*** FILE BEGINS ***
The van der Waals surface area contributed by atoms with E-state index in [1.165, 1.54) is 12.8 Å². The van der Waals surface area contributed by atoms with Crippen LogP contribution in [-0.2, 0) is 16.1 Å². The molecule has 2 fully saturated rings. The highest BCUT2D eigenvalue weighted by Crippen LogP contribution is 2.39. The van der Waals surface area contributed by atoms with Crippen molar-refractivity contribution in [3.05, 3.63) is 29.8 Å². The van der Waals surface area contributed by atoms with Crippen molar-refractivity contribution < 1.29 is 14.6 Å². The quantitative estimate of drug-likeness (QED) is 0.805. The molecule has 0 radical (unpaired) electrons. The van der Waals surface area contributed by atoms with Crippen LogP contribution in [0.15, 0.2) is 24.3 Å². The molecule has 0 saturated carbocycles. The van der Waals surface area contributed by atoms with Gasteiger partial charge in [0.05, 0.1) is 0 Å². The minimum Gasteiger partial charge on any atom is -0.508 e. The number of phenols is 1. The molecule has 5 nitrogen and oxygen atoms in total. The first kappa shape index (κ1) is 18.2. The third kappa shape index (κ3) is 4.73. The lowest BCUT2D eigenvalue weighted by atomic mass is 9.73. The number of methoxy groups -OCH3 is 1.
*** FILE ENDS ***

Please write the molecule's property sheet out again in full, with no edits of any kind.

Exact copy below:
The van der Waals surface area contributed by atoms with E-state index in [1.165, 1.54) is 12.8 Å². The van der Waals surface area contributed by atoms with Crippen LogP contribution in [-0.2, 0) is 16.1 Å². The molecule has 2 fully saturated rings. The highest BCUT2D eigenvalue weighted by Crippen LogP contribution is 2.39. The van der Waals surface area contributed by atoms with Crippen molar-refractivity contribution in [3.05, 3.63) is 29.8 Å². The van der Waals surface area contributed by atoms with Crippen molar-refractivity contribution < 1.29 is 14.6 Å². The quantitative estimate of drug-likeness (QED) is 0.805. The molecule has 0 radical (unpaired) electrons. The van der Waals surface area contributed by atoms with Crippen LogP contribution in [0.15, 0.2) is 24.3 Å². The molecule has 0 saturated carbocycles. The van der Waals surface area contributed by atoms with Gasteiger partial charge in [0.05, 0.1) is 0 Å². The minimum Gasteiger partial charge on any atom is -0.508 e. The number of phenols is 1. The molecule has 5 nitrogen and oxygen atoms in total. The first kappa shape index (κ1) is 18.2. The third kappa shape index (κ3) is 4.73. The lowest BCUT2D eigenvalue weighted by atomic mass is 9.73. The number of methoxy groups -OCH3 is 1.